Exercise for Prostate Cancer Patients
This trial is active, not recruiting.
|Sponsor||University of Rochester|
|Collaborator||Department of Defense|
|Start date||December 2007|
|End date||December 2016|
|Trial size||122 participants|
|Trial identifier||NCT00815672, 1703DOD|
The purpose of this study is to gain a better understanding of the mechanisms responsible for cancer-related fatigue.
|Endpoint classification||efficacy study|
|Intervention model||parallel assignment|
|Masking||single blind (investigator)|
|Primary purpose||supportive care|
Usual Care: Standard care monitoring
Home-based Exercise: Progressive walking and resistance exercise treatment.
time frame: 4.5 Months
To provide preliminary data on influence of home-based aerobic and resistance exercise on strength, skeletal muscle mass, inflammatory response, QOL and it's relationship to CRF
time frame: 4.5 months
Male participants at least 21 years old.
Inclusion Criteria: - Have a primary diagnosis of prostate cancer - Have a KPS of 60 or greater. - Be receiving any form of treatment for their prostate cancer or have received some form of treatment (e.g. surgery, chemotherapy, radiation therapy, hormone therapy) in the last 10 years - Have approval of physician and be able to read English. - Be 21 years of age or older and give informed consent Exclusion Criteria: - Have bone metastases that preclude participation due to symptoms such as pain or location of the bone metastasis. - Have physical limitations that contraindicate participation.
|Official title||The Influence of Home-based Aerobic and Resistance Exercise on Cancer-Related Fatigue, Strength, and Muscle Mass in Prostate Patients.|
|Principal investigator||Karen Mustian, Ph.D.|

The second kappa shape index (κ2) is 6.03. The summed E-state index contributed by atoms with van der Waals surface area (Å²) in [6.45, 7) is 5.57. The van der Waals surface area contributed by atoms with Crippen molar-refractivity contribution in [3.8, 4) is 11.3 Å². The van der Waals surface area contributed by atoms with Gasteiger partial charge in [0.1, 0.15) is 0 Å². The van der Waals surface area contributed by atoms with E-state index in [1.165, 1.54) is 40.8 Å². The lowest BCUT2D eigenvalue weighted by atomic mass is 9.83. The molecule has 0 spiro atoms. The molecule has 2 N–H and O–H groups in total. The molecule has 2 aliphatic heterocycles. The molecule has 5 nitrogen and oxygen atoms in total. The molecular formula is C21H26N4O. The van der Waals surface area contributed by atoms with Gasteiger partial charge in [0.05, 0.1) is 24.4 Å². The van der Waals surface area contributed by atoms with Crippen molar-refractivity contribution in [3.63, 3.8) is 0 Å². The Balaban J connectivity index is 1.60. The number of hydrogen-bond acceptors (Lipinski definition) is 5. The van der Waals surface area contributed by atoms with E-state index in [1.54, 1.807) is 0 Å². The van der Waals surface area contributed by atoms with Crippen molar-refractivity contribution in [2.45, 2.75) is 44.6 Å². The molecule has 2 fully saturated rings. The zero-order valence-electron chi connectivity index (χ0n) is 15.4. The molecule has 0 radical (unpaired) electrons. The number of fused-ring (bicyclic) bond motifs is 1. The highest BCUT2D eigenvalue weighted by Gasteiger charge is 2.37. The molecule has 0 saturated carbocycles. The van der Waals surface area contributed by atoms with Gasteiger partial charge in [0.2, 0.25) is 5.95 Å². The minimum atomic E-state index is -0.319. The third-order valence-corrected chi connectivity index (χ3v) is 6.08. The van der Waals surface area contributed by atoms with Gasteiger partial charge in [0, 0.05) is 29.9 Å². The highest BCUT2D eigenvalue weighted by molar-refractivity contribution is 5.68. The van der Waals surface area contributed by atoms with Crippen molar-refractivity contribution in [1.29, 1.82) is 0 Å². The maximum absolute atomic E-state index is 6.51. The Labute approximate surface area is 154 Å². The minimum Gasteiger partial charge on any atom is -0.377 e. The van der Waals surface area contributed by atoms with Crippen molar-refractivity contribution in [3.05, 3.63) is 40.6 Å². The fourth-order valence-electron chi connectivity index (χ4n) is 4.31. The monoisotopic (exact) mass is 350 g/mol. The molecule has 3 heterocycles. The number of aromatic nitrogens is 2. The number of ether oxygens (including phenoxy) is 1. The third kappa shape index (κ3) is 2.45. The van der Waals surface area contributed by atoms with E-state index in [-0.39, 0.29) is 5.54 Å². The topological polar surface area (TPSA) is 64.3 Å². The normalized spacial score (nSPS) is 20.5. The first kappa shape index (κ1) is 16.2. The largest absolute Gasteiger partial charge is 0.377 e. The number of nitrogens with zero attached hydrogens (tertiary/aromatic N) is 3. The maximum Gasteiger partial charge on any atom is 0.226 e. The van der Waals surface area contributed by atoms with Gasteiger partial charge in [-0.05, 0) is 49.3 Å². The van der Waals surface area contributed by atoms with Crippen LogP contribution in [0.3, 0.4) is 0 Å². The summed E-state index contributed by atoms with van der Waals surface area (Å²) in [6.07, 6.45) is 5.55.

|Description||Numerous studies have shown that the vast majority of patients experience cancer-related fatigue (CRF) during cancer treatments. Research by our group showed that 71% percent of 84 prostate cancer patients reported CRF during radiation. Unlike fatigue caused by overexertion, CRF is a pervasive, whole-body experience that is not alleviated by rest or sleep and often lingers long after completing standard treatments like radiation therapy. It has a detrimental effect on patients' quality of life and can interfere with completion of prescribed treatment regimens. In addition, lasting fatigue for many patients impedes the resumption of normal life following treatments. Unfortunately, effective, well-accepted treatments for CRF are lacking. Although some research suggests that exercise may be a promising intervention for reducing CRF, physicians are still hesitant to prescribe exercise for fatigued patients, and, in fact, often encourage them to rest and conserve energy, which may be in exact opposition to what is needed. One probable peripheral physiological mechanism that may affect the influence CRF is a loss of skeletal muscle mass, which, ultimately, effects weakness and strength. This muscle loss can result from deconditioning effects stemming from reduced physical activity resulting from cancer and its treatment. It is plausible that patients may enter radiation therapy with a certain degree of muscle loss, reduced strength and substantially decreased levels of physical activity as a result of their cancer diagnosis and the associated stress, surgical and systemic treatments, and/or the subsequent symptomology. Additionally, their physical activity may decline even further during radiation and escalate the loss of muscle and decreased strength. Recently, researchers have proposed that these deconditioning responses, as well as generalized inflammatory responses resulting from the cancer and/or its treatment result in skeletal muscle loss and strength deficits, which may play a significant role in the etiology of CRF. Although mild exercise can counteract deconditioning, current research has shown that cancer patients decrease the amount of physical activity they engage in after diagnosis as well as during and after treatment. Additionally, a substantial number of patients never return to prediagnosis levels of physical exercise and do not meet the minimal ACSM or CDC guidelines for achieving the health-related benefits (e.g., increased muscle mass, strength, and cardiorespiratory fitness) thought to be etiologically involved in CRF, suggesting the need for formal intervention. We propose to test an individually tailored physical exercise intervention, including both aerobic and resistance exercise, for reducing CRF in prostate cancer patients receiving radiation therapy. The proposed research will provide detailed information on the efficacy and acceptance of a home-based aerobic and resistance exercise program for CRF among prostate cancer patients receiving radiation. Data regarding the influence of this intervention on potential factors related to CRF, including loss of strength, muscle atrophy and inflammatory biomarkers will be gathered. The purpose of the proposed study is to extend the positive findings from a feasibility study showing that our tailored home-based aerobic (walking) and progressive resistance exercise program was effective in reducing CRF and improving strength, skeletal muscle mass, aerobic capacity and quality of life in a small sample of prostate and breast cancer patients (N=38). The Primary Aim of the study is to examine the influence of a home-based aerobic and progressive resistance exercise program on CRF in prostate cancer patients receiving radiation therapy. The proposed study is a phase II randomized, 2-arm, controlled clinical trial employing a repeated-measures design (baseline, post intervention, 3-month follow-up) that will accrue 122 male prostate cancer patients receiving radiation therapy. This project builds upon very promising pilot data and includes a diverse research team with substantial experience in exercise interventions, survivorship, and cancer control research. This grant will allow us to discern the efficacy of a novel, tailored, home-based aerobic and resistance exercise intervention for reducing CRF among prostate cancer patients during radiation, and to identify potential factors (e.g., loss of strength, muscle atrophy, dysregulation of bodily immune function} that may contribute to the development of CRF that, in turn, can be more effectively targeted through tailoring future exercise interventions to improve the impact of these exercise interventions on reducing CRF. These results will have the direct potential to reduce the suffering experienced by prostate cancer patients during radiation treatments, and to positively impact future research in exercise and cancer control on side effect management, the practice of evidence-based medicine for the treatment of CRF, and, eventually, public health policy and oncology practice.|